Tuesday, July 31, 2012

Block Printing on Textiles: Part II


      Woodblocks for textile printing may be made of box, lime, holly, sycamore, plane or pear wood, the latter three being most generally employed. They vary in size considerably, but must always be between two and three inches thick, otherwise they are liable to warping, which is additionally guarded against by backing the wood chosen with two or more pieces of cheaper wood, such as deal or pine. The several pieces or blocks are tongued and grooved to fit each other, and are then securely glued together, under pressure, into one solid block with the grain of each alternate piece running in a different direction.
      The block, being planed quite smooth and perfectly flat, next has the design drawn upon, or transferred to it. This latter is effected by rubbing off, upon its flat surface, a tracing in lampblack and oil, of the outlines of the masses of the design. The portions to be left in relief are then tinted, between their outlines, an ammoniacal carmine or magenta, for the purpose of distinguishing them from those portions that have to be cut away. As a separate block is required for each distinct colour in the design, a separate tracing must be made of each and transferred (or put on as it a termed) to its own special block.
      Having thus received a tracing of the pattern the block is thoroughly damped and kept in this condition by being covered with wet cloths during the whole process of cutting. The blockcutter commences by carving out the wood around the heavier masses first, leaving the finer and more delicate work until the last so as to avoid any risk of injuring it during the cutting of the coarser parts. When large masses of color occur in a pattern, the corresponding parts on the block are usually cut in outline, the object being filled in between the outlines with felt, which not only absorbs the colour better, but gives a much more even impression than it is possible to obtain with a large surface of wood. When finished, the block presents the appearance of flat relief carving, the design standing out like letterpress type.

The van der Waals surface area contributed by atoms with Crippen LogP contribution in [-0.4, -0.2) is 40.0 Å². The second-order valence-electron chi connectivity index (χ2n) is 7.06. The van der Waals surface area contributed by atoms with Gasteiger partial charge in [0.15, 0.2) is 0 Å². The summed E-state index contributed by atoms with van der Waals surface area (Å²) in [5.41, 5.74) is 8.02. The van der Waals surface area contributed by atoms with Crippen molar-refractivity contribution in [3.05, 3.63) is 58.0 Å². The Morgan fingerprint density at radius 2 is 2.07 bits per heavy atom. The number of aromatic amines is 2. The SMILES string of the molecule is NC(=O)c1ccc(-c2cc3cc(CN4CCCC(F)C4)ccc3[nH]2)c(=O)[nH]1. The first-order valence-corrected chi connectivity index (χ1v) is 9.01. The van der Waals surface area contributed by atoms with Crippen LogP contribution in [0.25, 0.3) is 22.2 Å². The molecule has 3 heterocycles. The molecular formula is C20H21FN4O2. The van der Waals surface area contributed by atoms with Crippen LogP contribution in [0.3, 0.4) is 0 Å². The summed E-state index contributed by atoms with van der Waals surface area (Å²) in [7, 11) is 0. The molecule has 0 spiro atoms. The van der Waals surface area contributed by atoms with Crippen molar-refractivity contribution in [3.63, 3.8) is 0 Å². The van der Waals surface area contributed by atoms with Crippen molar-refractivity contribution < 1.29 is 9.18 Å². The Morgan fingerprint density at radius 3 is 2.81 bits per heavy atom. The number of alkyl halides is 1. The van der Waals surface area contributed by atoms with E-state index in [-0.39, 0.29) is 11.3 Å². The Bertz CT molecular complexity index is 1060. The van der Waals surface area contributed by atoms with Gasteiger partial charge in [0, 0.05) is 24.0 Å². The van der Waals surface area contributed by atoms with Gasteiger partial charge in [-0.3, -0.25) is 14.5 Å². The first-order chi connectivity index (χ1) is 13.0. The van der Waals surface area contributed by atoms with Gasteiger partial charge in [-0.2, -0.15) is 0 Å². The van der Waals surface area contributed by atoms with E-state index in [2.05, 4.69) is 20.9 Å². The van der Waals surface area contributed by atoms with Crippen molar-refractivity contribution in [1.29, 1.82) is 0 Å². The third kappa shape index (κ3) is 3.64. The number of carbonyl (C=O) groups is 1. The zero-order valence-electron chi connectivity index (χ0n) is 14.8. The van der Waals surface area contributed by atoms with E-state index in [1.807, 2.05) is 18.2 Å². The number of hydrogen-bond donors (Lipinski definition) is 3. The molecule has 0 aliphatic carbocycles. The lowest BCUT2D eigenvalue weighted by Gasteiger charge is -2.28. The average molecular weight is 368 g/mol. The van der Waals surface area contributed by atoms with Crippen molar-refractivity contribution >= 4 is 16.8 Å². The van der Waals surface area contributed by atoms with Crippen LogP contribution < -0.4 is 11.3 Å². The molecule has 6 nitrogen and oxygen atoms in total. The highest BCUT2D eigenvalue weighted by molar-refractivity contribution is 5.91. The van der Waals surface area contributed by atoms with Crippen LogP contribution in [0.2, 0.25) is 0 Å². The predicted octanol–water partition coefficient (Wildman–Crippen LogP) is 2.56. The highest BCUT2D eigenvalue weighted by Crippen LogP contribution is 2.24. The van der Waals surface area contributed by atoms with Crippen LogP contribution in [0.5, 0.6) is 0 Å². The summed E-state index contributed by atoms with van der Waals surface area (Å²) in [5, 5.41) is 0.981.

Fine details are very difficult to cut in wood, and, even when successfully cut, wear down very rapidly or break off in printing. They are therefore almost invariably built up in strips of brass or copper, bent to shape and driven edgewise into the flat surface of the block. This method is known as coppering, and by its means many delicate little forms, such as stars, rosettes and fine spots can be printed, which would otherwise be quite impossible to produce by hand or machine block printing.
      Frequently, too, the process of coppering is used for the purpose of making a mold, from which an entire block can be made and duplicated as often as desired, by casting. In this case the metal strips are driven to a predetermined depth into the face of a piece of lime-wood cut across the grain, and, when the whole design is completed in this way, the block is placed, metal face downwards in a tray of molten type-metal or solder, which transmits sufficient heat to the inserted portions of the strips of copper to enable them to carbonize the wood immediately in contact with them and, at the same time, firmly attaches itself to the outstanding portions. When cold a slight tap with a hammer on the back of the limewood block easily detaches the cake of the type-metal or alloy and along with it, of course, the strips of copper to which it is firmly soldered, leaving a matrix, or mold, in wood of the original design. The casting is made in an alloy of low melting-point, anti, after cooling, is filed or ground until all its projections are of the same height and perfectly smooth, after which it is screwed on to a wooden support and is ready for printing. Similar molds are also made by burning out the lines of the pattern with a red-hot steel punch, capable of being raised or lowered at will, and under which the block is moved about by hand along the lines of the pattern.
Woman doing Block Printing
at Halasur village, Karnataka,
India.